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Old 08-20-2013, 02:09 AM   #61
henshao
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Shooting an unarmed man in the back. I am a little sick to my stomach. Did someone say the victim will be paralyzed for the rest of his life?
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Old 08-20-2013, 11:01 AM   #62
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Were this Shirt


If you don't look like her you will look like this
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Old 08-20-2013, 11:49 AM   #63
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What is a good thing to do when being pulled over and there is not a good surface to stop the bike on? It might be a big enough surface on the side of the road, but not good for a bike on a sidestand--muddy or sloped, etc.
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Old 08-20-2013, 12:23 PM   #64
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Quote:
Originally Posted by PT Rider View Post
What is a good thing to do when being pulled over and there is not a good surface to stop the bike on? It might be a big enough surface on the side of the road, but not good for a bike on a sidestand--muddy or sloped, etc.
I had that issue a few years ago. There was about ten inches of dirt level with the edge of the road, then it dropped off. I waved to the Law Enforcement officer behind me, looked for a wider spot to stop, then finally realized I wasn't going to find one and just stopped at the edge of the road. His big SUV did a reasonable job of blocking any traffic that might come along.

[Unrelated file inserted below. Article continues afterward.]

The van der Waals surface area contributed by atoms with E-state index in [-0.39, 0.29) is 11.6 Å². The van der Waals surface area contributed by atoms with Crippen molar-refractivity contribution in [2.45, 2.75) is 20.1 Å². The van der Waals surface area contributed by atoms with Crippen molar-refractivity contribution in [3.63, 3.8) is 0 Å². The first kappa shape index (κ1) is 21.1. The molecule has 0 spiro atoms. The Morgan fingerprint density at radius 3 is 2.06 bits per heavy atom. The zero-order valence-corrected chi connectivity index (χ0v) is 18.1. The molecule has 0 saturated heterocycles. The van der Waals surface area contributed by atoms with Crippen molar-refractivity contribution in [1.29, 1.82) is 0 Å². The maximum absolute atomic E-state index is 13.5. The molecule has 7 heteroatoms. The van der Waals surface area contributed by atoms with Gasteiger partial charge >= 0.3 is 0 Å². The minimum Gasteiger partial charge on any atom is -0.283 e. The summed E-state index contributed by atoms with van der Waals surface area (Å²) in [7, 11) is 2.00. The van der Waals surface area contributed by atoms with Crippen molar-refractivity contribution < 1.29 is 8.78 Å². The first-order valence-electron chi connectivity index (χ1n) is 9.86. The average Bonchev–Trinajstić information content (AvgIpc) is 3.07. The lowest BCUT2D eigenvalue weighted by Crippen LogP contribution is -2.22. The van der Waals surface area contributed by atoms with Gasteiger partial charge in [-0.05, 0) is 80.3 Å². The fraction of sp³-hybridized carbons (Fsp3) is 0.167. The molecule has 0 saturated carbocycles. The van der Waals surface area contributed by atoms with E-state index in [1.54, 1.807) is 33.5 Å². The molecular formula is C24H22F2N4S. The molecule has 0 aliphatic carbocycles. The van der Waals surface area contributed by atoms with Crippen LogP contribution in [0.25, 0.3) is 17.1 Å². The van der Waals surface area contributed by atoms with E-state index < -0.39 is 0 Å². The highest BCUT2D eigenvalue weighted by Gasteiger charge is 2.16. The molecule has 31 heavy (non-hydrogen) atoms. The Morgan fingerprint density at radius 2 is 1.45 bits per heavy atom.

Stop at a wide spot if you can, but if not, you stop and let them tell you what to do.
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Old 08-20-2013, 12:29 PM   #65
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Originally Posted by PT Rider View Post
What is a good thing to do when being pulled over and there is not a good surface to stop the bike on? It might be a big enough surface on the side of the road, but not good for a bike on a sidestand--muddy or sloped, etc.
Make clear that you are aware and are trying to pull over (slow down, blinker), but can't safely do so, so slowly keep rolling until you can.

If they want you to stop right there, right now in an unsafe location (unlikely), they will use the PA system to tell you so.
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Old 08-20-2013, 02:54 PM   #66
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Ive had it all; take your helmet off, leave it on, get off the bike, dont move - you name it.

Most of the time (especially in Los Angeles) they want you nowhere near the bike. A popular trick to get away is to let the cop pull you over and once he is out of the car, bolt. So immediately they want you helmet off, and standing off near the squad car.
Having said that, I hear simply removing your helmet and staying put is pretty common. Depends on the cop
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Old 08-20-2013, 02:56 PM   #67
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What is a good thing to do when being pulled over and there is not a good surface to stop the bike on? It might be a big enough surface on the side of the road, but not good for a bike on a sidestand--muddy or sloped, etc.
just crash. it will make the cop feel bad

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MX stuff isn't my cup of tea, but falling down the side of a mountain is
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Old 08-20-2013, 03:06 PM   #68
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Anyone see if the family is taking civil action against the cop and the city? Ought to be good for a few million.
His lifetime of care will cost WAY WAY more than a few million.

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Old 08-20-2013, 10:30 PM   #69
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Pull over.

Wait for instructions from officer.

Admit to nothing.

Be very polite.
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Old 08-20-2013, 11:39 PM   #70